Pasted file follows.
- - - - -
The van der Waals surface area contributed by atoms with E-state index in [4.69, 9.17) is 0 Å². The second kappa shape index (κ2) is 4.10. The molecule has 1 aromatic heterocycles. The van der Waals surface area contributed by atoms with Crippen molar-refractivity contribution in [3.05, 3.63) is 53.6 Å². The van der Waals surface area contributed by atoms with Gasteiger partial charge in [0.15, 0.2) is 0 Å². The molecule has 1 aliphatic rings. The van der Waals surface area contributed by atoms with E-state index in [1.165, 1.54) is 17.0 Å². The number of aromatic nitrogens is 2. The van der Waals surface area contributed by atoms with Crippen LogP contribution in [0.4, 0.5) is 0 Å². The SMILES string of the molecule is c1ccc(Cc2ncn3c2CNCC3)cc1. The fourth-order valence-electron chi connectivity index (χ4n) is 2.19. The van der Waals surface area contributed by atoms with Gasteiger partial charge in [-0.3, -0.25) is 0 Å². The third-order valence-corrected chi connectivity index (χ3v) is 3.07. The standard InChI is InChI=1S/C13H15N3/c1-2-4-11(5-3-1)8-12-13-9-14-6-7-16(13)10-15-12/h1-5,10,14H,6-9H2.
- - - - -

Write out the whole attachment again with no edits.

The van der Waals surface area contributed by atoms with E-state index in [4.69, 9.17) is 0 Å². The second kappa shape index (κ2) is 4.10. The molecule has 1 aromatic heterocycles. The van der Waals surface area contributed by atoms with Crippen molar-refractivity contribution in [3.05, 3.63) is 53.6 Å². The van der Waals surface area contributed by atoms with Gasteiger partial charge in [0.15, 0.2) is 0 Å². The molecule has 1 aliphatic rings. The van der Waals surface area contributed by atoms with E-state index in [1.165, 1.54) is 17.0 Å². The number of aromatic nitrogens is 2. The van der Waals surface area contributed by atoms with Crippen LogP contribution in [0.4, 0.5) is 0 Å². The SMILES string of the molecule is c1ccc(Cc2ncn3c2CNCC3)cc1. The fourth-order valence-electron chi connectivity index (χ4n) is 2.19. The van der Waals surface area contributed by atoms with Gasteiger partial charge in [-0.3, -0.25) is 0 Å². The third-order valence-corrected chi connectivity index (χ3v) is 3.07. The standard InChI is InChI=1S/C13H15N3/c1-2-4-11(5-3-1)8-12-13-9-14-6-7-16(13)10-15-12/h1-5,10,14H,6-9H2.